Report from Canadian Centre for Policy Alternatives finds that CEO payrolls are so massive they account for at least 40% of some companies’ losses.
Ottawa (2 Jan. 2020) — Canada’s 100 highest paid CEOs made 227 times more than the average worker made in 2018, surpassing all previous records, according to a new report from the Canadian Centre for Policy Alternatives (CCPA). That’s up from 197 times average worker pay in 2017. (Download the report, Fail Safe: CEO compensation in Canada, from here)
“Put another way, by 10:09 a.m. on January 2, the average top CEOs will have made as much money as the average Canadian worker will make all year. That’s the earliest time on record in the 13 years we’ve been tracking these numbers,” said report author and CCPA Senior Economist David Macdonald.
Wealth continues to concentrate at the very top
The report shows the country’s highest paid 100 CEOs on the S&P/TSX Composite index made, on average, $11.8 million in 2018 (the most recent data available), beating 2016’s record of $10.4 million. Between 2008-18, top CEOs saw their pay rise by a staggering 61%, and by 18% between 2017-18 alone. Average worker pay rose just 2.6% between 2017-18.
“Growth in the vast gap between excessive CEO compensation and average incomes is an indicator of Canada’s income inequality juggernaut,” adds Macdonald. “Wealth continues to concentrate at the very top while average incomes barely keep up with inflation.”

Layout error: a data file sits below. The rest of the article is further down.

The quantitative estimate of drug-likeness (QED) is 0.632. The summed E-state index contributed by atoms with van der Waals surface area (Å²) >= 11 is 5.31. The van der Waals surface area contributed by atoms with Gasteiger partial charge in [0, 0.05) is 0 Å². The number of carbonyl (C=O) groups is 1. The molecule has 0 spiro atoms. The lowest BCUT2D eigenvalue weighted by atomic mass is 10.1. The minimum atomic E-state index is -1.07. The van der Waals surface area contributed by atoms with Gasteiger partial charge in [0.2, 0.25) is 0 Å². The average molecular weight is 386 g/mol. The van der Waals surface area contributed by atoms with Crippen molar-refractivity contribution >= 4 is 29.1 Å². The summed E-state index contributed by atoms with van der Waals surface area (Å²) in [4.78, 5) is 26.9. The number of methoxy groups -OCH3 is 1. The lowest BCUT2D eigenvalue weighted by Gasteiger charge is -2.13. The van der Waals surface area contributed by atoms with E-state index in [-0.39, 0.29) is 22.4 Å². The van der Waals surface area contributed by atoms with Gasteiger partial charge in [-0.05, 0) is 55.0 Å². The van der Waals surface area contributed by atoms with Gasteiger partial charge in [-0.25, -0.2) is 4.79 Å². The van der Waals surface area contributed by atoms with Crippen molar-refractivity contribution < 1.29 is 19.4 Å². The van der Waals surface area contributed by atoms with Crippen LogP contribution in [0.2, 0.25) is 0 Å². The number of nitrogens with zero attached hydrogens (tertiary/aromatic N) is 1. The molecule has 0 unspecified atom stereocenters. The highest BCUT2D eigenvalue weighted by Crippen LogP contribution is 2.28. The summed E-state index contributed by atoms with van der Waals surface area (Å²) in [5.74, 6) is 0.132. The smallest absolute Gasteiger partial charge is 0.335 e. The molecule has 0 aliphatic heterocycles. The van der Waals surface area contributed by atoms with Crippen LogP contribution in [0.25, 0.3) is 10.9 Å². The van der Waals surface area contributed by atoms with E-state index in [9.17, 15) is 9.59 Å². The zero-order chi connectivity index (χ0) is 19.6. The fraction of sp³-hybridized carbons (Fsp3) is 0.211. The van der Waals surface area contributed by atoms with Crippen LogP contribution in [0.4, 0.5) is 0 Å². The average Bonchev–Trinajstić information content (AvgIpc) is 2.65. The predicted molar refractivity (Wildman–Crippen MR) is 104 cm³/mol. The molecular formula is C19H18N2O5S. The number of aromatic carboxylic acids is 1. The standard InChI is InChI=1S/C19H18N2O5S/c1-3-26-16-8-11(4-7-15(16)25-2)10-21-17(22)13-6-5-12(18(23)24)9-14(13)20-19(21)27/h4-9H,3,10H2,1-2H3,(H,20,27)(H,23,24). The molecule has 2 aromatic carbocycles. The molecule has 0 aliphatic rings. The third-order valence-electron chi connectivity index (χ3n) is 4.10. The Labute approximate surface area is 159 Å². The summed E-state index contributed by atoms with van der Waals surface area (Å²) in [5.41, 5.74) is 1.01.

Executive pay high even if company is losing money
Even when companies lose money, executive pay remains high. New analysis of broader top executive payrolls beyond the CEO position (the “C-suite”) reveals that in some cases executive payrolls have become so large that they are a major factor in overall company losses.
Among the report’s findings:
- The “minimum wage” a top-100 CEO needed to make the list is $6 million annually, twice what it would have taken a decade ago;
- 79% of the average CEO’s pay in 2018 came from bonuses related to company stock prices, though complicated formulas insure CEOs get much of their variable pay regardless of stock performance;
- Only four women are among Canada’s richest 100 CEOs, up from three last year;
- Of the companies on the S&P/TSX composite that lost money, one-third reported C-suite payrolls amounting to at least 40% of their losses. These numbers undercut the argument that C-suite pay is based on performance;
- Among profitable companies, 13% paid C-suite executives more than what they paid in corporate income tax overall.
Income inequality in Canada continues to grow
"The federal government needs to reckon with the runaway C-suite compensation that is contributing to Canada's growing income inequality gap. Left to their own devices, it is clear what these companies prioritize—big bucks for top positions regardless of performance, leaving crumbs for the vast majority of their workforce," Macdonald adds.
The government could address excessive CEO pay through a review of tax loopholes, as proposed in the December fiscal update, with a focus on the preferential treatment of stock options and capital gains. Higher tax brackets for the extremely rich and the elimination of corporate deductions for pay over a million dollars would also help.